Ian Jack

Ian Jack writes a monthly column for the Guardian. He left school to work in a library.

Diary: Class 1H

Ian Jack, 15 July 2021

‘The golden generation’ is the way Selina Todd describes us in Snakes and Ladders: The Great British Social Mobility Myth (Chatto, £25). We are the children born between the mid-1930s and the mid-1950s (1945 in my case) who, in Todd’s words, ‘were more likely to be upwardly mobile than any generation before or since’. More than 50 per cent of us, if we were...

The Railway Hobby

Ian Jack, 7 January 2021

On​ a wet and windy Saturday in October a few regulars of the Ian Allan Book and Model Shop gathered inside the premises for the last time. The shop – on Lower Marsh, behind Waterloo Station – would soon be a memory, like many things to do with the railway hobby. One or two customers chatted to the soon to be redundant staff. Others encouraged a yappy terrier to chase a tennis...

The notion of idleness is important to the argument: land cannot be allowed merely to sit there minding its own business – it needs somehow to be put to work, to be efficient. As for surplus, that can be created by various ruses, not least by setting targets, such as those that drive up occupation densities in civil servants’ offices from 14.5 square metres to ten square metres (and in some recent cases to six square metres) per full-time employee; or by establishing a minimum area for playing fields determined by the number of pupils at a school, and declaring anything above that figure surplus to requirements. Public land becomes surplus, in other words, as the result of the state’s determination to shrink itself. At the heart of this project lay a brazen deceit.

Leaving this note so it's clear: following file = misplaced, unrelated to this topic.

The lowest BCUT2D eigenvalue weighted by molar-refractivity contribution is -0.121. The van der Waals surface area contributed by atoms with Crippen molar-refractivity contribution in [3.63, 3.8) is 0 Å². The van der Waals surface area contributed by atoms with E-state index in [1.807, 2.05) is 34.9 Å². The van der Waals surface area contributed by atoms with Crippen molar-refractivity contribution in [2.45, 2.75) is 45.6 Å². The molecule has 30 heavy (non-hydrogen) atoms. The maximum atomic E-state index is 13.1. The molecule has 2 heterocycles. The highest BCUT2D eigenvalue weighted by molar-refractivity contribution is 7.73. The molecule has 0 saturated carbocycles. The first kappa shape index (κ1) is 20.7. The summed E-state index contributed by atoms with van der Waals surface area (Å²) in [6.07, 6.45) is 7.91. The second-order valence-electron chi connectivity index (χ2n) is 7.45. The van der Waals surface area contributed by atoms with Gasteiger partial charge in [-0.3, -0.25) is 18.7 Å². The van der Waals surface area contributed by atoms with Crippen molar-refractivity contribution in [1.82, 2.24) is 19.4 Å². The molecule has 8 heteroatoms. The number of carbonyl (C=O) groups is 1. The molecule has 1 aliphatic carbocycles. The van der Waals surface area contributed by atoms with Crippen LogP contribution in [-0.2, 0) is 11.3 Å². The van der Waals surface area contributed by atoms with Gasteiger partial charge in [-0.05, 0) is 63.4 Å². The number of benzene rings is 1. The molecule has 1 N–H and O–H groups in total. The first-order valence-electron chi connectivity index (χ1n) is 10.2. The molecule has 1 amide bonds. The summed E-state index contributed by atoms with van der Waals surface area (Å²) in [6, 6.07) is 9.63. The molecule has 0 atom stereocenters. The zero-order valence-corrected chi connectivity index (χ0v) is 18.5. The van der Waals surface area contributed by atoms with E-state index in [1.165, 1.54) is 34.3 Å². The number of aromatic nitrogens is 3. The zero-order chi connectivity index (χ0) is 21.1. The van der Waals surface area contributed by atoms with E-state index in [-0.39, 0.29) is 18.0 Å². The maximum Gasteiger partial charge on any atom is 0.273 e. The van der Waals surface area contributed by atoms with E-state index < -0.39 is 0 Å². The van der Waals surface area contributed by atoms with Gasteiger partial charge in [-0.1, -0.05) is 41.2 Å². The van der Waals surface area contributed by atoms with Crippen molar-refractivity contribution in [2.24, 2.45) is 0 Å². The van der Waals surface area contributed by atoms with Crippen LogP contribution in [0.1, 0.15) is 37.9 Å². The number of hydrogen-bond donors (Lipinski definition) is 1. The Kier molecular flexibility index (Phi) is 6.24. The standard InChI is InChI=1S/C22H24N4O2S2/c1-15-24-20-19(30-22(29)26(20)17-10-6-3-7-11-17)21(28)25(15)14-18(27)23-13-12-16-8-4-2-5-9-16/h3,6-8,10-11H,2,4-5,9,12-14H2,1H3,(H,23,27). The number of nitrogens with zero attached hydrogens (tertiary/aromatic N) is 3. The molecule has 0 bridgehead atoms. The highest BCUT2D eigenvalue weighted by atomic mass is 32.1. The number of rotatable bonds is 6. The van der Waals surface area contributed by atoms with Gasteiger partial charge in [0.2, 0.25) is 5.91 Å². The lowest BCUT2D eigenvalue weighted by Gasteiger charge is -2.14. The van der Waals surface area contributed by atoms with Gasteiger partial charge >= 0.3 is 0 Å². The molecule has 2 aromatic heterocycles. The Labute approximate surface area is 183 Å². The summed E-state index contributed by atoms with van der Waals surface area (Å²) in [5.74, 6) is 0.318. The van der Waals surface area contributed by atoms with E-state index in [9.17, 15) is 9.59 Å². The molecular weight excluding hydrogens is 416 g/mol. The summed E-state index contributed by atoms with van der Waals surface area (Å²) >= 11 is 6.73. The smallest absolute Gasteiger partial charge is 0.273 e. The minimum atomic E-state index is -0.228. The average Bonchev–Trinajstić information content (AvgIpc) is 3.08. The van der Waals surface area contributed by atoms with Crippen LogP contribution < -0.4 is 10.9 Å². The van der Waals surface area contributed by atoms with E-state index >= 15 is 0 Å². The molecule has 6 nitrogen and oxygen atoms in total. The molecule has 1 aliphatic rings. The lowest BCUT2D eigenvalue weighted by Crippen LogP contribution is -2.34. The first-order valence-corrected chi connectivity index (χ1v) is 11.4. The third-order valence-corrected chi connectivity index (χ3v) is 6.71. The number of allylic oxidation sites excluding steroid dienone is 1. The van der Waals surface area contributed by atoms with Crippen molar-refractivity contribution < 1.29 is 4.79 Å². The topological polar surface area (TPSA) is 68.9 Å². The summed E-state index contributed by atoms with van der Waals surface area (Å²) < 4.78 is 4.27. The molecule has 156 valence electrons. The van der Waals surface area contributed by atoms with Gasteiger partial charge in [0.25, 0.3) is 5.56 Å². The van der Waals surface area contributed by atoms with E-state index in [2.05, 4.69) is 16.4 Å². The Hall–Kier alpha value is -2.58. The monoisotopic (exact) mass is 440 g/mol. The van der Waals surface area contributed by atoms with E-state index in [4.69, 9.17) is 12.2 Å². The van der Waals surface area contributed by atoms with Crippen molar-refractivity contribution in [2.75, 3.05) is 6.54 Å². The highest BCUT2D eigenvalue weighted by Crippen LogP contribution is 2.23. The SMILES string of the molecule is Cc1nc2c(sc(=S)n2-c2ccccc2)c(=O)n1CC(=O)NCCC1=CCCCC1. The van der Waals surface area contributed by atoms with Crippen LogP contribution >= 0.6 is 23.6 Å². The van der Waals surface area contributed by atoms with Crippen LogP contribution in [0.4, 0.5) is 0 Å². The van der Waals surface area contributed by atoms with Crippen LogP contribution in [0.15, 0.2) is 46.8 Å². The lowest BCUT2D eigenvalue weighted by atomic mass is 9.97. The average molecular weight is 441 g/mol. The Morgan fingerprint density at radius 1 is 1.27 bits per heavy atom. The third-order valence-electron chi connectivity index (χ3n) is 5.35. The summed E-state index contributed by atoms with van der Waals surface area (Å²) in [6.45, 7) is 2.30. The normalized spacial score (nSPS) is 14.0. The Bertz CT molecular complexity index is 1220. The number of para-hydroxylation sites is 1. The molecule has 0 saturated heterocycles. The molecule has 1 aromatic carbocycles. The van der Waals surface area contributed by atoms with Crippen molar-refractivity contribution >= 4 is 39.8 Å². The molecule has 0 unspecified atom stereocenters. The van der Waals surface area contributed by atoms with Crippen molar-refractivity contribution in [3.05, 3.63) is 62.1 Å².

In​ 1987 the Proclaimers released a single called ‘Letter from America’, which compared the then ongoing industrial destruction of the Scottish Lowlands with the Highland Clearances two centuries before. It was a rare intrusion by an 18th-century lyric into the UK top ten. ‘Lochaber no more/Sutherland no more/Lewis no more/Skye no more’, sang the Proclaimers,...

In​ 2016, Oxford Dictionaries made ‘post-truth’ their word of the year, defining it as an adjective that described circumstances ‘in which objective facts are less influential in shaping public opinion than appeals to emotion and personal belief’. This hardly seems up to the job: if that’s all the word means, the wonder is that we have waited so long for it....

Comprehensible Disorders

David Craig, 3 September 1987

The item which seems set to stay longest with me from Ian Jack’s alert and precisely-written record of British life in the Seventies and Eighties comes from the opening memoir of his...

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